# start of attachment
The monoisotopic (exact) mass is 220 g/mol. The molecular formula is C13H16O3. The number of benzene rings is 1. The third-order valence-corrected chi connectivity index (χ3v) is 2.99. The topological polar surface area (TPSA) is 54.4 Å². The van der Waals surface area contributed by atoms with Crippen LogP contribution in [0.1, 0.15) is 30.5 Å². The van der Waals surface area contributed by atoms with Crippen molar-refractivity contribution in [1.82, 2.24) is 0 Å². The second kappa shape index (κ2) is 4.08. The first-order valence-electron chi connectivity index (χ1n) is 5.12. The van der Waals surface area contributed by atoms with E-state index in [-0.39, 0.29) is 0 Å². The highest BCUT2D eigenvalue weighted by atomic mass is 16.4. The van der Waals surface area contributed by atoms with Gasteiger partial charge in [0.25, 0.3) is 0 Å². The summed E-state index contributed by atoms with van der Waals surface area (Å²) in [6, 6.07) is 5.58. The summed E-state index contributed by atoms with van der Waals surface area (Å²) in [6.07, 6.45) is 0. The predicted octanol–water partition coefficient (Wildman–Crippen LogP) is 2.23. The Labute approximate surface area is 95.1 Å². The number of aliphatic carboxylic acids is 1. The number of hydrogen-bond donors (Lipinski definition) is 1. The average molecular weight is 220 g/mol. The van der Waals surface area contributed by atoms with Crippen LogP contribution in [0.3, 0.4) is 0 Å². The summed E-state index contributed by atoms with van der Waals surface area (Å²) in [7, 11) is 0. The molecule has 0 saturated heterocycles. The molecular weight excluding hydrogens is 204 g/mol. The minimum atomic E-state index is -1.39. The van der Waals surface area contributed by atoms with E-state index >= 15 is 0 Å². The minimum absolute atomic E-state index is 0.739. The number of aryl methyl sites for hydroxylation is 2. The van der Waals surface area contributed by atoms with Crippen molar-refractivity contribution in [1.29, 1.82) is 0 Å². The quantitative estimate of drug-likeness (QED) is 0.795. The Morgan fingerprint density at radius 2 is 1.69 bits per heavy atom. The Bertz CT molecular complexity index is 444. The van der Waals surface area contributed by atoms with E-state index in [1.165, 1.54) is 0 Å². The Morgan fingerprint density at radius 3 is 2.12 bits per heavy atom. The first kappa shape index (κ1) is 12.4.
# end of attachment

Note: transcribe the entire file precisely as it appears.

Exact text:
The monoisotopic (exact) mass is 220 g/mol. The molecular formula is C13H16O3. The number of benzene rings is 1. The third-order valence-corrected chi connectivity index (χ3v) is 2.99. The topological polar surface area (TPSA) is 54.4 Å². The van der Waals surface area contributed by atoms with Crippen LogP contribution in [0.1, 0.15) is 30.5 Å². The van der Waals surface area contributed by atoms with Crippen molar-refractivity contribution in [1.82, 2.24) is 0 Å². The second kappa shape index (κ2) is 4.08. The first-order valence-electron chi connectivity index (χ1n) is 5.12. The van der Waals surface area contributed by atoms with E-state index in [-0.39, 0.29) is 0 Å². The highest BCUT2D eigenvalue weighted by atomic mass is 16.4. The van der Waals surface area contributed by atoms with Gasteiger partial charge in [0.25, 0.3) is 0 Å². The summed E-state index contributed by atoms with van der Waals surface area (Å²) in [6, 6.07) is 5.58. The summed E-state index contributed by atoms with van der Waals surface area (Å²) in [6.07, 6.45) is 0. The predicted octanol–water partition coefficient (Wildman–Crippen LogP) is 2.23. The Labute approximate surface area is 95.1 Å². The number of aliphatic carboxylic acids is 1. The number of hydrogen-bond donors (Lipinski definition) is 1. The average molecular weight is 220 g/mol. The van der Waals surface area contributed by atoms with Crippen LogP contribution in [0.3, 0.4) is 0 Å². The summed E-state index contributed by atoms with van der Waals surface area (Å²) in [7, 11) is 0. The molecule has 0 saturated heterocycles. The molecular weight excluding hydrogens is 204 g/mol. The minimum atomic E-state index is -1.39. The van der Waals surface area contributed by atoms with E-state index >= 15 is 0 Å². The minimum absolute atomic E-state index is 0.739. The number of aryl methyl sites for hydroxylation is 2. The van der Waals surface area contributed by atoms with Crippen molar-refractivity contribution in [1.29, 1.82) is 0 Å². The quantitative estimate of drug-likeness (QED) is 0.795. The Morgan fingerprint density at radius 2 is 1.69 bits per heavy atom. The Bertz CT molecular complexity index is 444. The van der Waals surface area contributed by atoms with E-state index in [1.165, 1.54) is 0 Å². The Morgan fingerprint density at radius 3 is 2.12 bits per heavy atom. The first kappa shape index (κ1) is 12.4.